And that’s why WRT has applied to be first in line in Westchester County when the State Department approves the resettlement of fifty Syrian refugees. Working with the Hebrew Immigrant Aid Society—an organization that, over the course of 125 years, has assisted over four and a half million people fleeing hardship and violent conflict, WRT intends to devote substantial volunteer hours toward this effort in 2017. Already almost 150 congregants have stepped up to signal their readiness and willingness to help, and our Refugee Resettlement Task Force is prepared and ready to go for when we receive a green light from the State Department and HIAS.
Because the true measure of a society is how it treats its most vulnerable. And our God, the God of Scripture, the Living God of History, the God of our ancestors and our descendants, is a mighty God—but not a God of the mighty, but rather a God of the vulnerable.
Our God is mighty because above human power God places human dignity. Above ambition God places altruism. Above personal achievement God places the shared portion.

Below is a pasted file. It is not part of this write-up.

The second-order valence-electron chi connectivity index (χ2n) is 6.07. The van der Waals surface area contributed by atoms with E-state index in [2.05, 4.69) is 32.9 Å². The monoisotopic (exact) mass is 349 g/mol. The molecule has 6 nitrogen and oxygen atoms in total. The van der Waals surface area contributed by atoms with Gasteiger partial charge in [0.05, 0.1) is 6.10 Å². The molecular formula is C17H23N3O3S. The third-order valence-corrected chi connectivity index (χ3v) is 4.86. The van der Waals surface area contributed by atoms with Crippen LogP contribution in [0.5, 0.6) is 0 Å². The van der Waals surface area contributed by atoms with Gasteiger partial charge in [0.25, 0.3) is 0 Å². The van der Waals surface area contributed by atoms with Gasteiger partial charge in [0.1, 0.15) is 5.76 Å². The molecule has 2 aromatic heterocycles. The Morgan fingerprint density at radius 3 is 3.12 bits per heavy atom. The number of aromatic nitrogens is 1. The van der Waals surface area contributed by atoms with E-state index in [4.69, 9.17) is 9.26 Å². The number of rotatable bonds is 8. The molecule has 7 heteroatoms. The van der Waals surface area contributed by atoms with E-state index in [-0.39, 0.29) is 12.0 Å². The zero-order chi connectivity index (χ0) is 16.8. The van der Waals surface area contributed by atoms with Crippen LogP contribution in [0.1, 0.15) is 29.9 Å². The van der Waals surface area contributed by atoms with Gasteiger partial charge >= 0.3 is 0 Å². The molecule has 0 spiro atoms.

Our God is mighty because, as the Prophet declares, God has no need for sacrifice and prayer, ritual piety and even organized religion when one’s heart is saturated with greed and one’s hands are stained with blood. Only when we take care of the stranger, the orphan, and the widow does God find favor in our offerings.
Our God is mighty because, as a wise rabbi once taught upon a Galilean hilltop some 2,000 years ago, God has reserved blessing for the lowly in station but pure of heart:
“Blessed are the poor in spirit, for theirs is the kingdom of heaven.
Blessed are those who mourn, for they will be comforted.
Blessed are the meek, for they will inherit the earth.
Blessed are those who hunger and thirst for righteousness, for they will be sated.
Blessed are the merciful, for they will be shown mercy.
Blessed are the pure in heart, for they will see God.
Blessed are the peacemakers, for they will be called children of God.
Blessed are those who are persecuted because of righteousness, for theirs is the kingdom of heaven.”